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I think that you have understood the analogy correctly, and you have pinpointed one of its weaknesses. Although number fields are like one dimensional functional fields in many ways, one of the differences is that the vector space of Kahler differentials for a number field is has dimension 0, not 1. Here Kahler differentials are the vector space generated by symbols dx, subject to the relations d(x+y) = dx + dy and d(xy) = x dy + y dx.

Therefore, there is nothing like differentials, and nothing we can integrate.

But it is possible that there is some more sophisticated way to solve this problem. (Maybe using Arakelov geometry?) I'm looking forward to reading the other answers.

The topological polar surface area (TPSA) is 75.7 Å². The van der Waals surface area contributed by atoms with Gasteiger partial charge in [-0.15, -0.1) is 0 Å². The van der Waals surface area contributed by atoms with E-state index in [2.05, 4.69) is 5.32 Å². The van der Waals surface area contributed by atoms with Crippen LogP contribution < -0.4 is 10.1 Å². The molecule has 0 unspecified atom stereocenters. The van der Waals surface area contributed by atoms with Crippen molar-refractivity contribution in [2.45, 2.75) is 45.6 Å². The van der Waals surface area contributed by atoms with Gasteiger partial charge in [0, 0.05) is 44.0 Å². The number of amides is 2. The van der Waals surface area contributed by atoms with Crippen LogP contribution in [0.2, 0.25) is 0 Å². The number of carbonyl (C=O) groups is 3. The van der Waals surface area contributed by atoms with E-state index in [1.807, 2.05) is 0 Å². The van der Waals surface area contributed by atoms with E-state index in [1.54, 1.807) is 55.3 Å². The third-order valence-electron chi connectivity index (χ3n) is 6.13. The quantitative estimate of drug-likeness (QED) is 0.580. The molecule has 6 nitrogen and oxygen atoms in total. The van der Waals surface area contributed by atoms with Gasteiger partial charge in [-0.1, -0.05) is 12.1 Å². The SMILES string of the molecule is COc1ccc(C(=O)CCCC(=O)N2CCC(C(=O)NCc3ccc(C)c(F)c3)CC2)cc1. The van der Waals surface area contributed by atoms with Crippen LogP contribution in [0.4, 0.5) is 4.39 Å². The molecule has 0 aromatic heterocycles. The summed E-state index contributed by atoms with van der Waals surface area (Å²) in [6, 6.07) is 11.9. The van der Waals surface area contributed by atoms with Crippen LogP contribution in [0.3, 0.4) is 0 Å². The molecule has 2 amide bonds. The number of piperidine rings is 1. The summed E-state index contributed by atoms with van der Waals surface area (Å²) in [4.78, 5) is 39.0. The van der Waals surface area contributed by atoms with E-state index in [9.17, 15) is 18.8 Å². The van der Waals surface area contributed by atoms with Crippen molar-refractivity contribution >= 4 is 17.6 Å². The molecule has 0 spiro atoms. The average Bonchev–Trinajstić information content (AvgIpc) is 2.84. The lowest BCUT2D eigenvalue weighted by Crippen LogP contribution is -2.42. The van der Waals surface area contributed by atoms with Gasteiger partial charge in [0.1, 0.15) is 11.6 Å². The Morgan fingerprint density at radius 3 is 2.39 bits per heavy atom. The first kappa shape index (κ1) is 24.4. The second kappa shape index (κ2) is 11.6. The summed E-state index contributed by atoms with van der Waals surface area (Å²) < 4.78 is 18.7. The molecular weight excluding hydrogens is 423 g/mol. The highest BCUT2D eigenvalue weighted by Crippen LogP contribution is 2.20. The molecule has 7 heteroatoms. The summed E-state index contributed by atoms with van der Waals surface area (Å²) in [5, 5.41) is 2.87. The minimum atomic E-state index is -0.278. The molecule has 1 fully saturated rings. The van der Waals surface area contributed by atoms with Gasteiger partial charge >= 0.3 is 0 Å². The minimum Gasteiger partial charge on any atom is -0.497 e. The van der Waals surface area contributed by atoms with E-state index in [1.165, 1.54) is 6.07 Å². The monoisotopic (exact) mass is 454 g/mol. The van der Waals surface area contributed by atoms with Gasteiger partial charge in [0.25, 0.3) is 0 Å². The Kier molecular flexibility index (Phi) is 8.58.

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I think that you have understood the analogy correctly, and you have pinpointed one of its weaknesses. Although number fields are like one dimensional functional fields in many ways, one of the differences is that the vector space of Kahler differentials for a number field is 0, not 1. Here Kahler differentials are the vector space generated by symbols dx, subject to the relations d(x+y) = dx + dy and d(xy) = x dy + y dx.

Therefore, there is nothing like differentials, and nothing we can integrate.

But it is possible that there is some more sophisticated way to solve this problem. (Maybe using Arakelov geometry?) I'm looking forward to reading the other answers.